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December 6, 2018 Fiction

The Ring (excerpt from Bengal Lights)

Kirk Michael

The Ring (excerpt from Bengal Lights) photo

We stepped into a washroom and I looked longer at the ring on her finger. “It’s just for starters.” She opened the tap of the industrial sink and drank sideways, water slipping down her chin. She raised the black strap of her dress with the back of her thumb.

 

The stained backsplash was hard-water colored, rheumy and dark as rain clouds, lost winter days. She bent to a tile to etch her initial with the small diamond set on her finger. She implicated me, a W right over the M, a single character like a Chinese fingertrap. She started to scrape in the date but the stone slipped from the setting, a tiny sound bouncing across a large sink. She cursed and giggled and I used my phone as a flashlight. A rock with a shape and sparkle so similar to a drop of water that they’re indistinguishable still lives in the basement. She said, “I’m better than Carter anyway, who’s married but only wears his wedding ring on a necklace.” 

 

There are those who are too scared to brush precious stones down drains and those who are not. I pushed my hand around the crusted edges feeling the chill of water and dried paint. She hurried over the surface until we heard a skittering and a tinkle down the drain guarded by a single cross. I pulled back. She turned on the faucet and walked away.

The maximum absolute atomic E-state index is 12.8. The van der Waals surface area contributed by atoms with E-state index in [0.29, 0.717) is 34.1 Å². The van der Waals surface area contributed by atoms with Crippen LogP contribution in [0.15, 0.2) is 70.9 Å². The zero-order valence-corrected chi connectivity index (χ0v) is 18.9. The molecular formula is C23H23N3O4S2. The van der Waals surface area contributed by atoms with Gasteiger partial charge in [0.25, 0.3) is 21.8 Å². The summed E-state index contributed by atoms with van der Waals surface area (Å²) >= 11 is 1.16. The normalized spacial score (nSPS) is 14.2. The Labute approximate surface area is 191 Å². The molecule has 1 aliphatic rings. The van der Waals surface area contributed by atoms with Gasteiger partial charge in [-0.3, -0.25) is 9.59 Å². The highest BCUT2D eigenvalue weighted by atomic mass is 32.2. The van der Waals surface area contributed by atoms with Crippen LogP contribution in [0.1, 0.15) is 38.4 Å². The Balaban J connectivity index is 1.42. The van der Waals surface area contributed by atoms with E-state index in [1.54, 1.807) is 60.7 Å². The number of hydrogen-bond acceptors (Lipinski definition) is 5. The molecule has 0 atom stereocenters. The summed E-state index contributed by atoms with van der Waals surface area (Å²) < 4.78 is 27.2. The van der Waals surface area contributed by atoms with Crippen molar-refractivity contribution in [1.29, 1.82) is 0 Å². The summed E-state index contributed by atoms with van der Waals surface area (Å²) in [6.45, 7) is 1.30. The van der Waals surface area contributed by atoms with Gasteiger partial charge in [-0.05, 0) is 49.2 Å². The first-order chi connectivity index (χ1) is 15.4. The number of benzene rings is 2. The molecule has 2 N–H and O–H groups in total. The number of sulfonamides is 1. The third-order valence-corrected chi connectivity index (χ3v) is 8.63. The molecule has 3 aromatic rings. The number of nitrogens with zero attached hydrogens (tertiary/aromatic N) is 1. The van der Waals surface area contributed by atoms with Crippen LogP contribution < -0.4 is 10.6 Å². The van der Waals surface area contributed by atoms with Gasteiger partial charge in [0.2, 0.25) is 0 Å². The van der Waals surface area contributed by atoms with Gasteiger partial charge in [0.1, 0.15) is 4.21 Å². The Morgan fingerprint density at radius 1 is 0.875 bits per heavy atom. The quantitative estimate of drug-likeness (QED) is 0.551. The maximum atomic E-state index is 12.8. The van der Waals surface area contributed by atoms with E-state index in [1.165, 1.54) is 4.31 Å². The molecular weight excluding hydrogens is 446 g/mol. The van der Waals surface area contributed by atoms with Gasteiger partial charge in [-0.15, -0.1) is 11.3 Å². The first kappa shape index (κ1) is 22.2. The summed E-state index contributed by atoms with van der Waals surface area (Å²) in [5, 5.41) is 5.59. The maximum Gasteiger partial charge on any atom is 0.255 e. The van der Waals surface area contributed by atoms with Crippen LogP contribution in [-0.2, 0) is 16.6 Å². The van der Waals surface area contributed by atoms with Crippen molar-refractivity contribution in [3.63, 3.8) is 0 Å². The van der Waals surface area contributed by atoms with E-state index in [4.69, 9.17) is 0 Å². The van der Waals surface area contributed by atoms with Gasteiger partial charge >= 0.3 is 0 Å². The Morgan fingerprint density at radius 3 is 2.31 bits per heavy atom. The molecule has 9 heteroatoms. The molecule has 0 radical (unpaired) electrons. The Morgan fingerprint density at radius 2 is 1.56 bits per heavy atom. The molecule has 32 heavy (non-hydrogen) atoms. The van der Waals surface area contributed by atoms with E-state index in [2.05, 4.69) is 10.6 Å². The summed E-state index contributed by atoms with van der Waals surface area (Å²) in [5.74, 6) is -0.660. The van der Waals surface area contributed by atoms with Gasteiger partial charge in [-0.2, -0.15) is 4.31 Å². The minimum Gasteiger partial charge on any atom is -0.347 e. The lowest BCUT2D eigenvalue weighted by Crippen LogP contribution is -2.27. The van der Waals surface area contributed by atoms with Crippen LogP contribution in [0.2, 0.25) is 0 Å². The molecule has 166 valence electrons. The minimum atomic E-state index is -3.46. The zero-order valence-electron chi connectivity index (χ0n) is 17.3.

I wanted to make art we could see immediately, charcoal drawn on the window with the wire-reinforced glass, sketched in and erased, redrawn years later in a houndstooth notebook, the palimpsest of her chest given and taken until the paper ripped.

 

I followed her past a row of moth-littered utility closets, fitting my step as close behind as I could, in better concert with the switch of her hips. I cooled my fingers running them along the dusted concrete walls. Monika turned around and I ran into her shoulder-to-shoulder, thigh-to-thigh, the adrenaline blast in the dream when the one you’ve lost comes back to you.

 

I moved my hands over her clavicles. “It’s still tender. Six weeks after the last round of laser surgery and I still wake up crying some nights because it hurts to have a sheet over it.” 

“The phoenix.” 

“I was raging one night and wanted something that would cover my whole chest and I knew a guy who would do it for free just so he could look at me. I was reading Sylvia Plath’s Lady Lazarus—can you believe that? I wanted it so much and then I didn’t. It’s like how there’s no one man for every morning. All this body, always eating my bad ideas and then wanting them back.” 

 

image: Laura Gill


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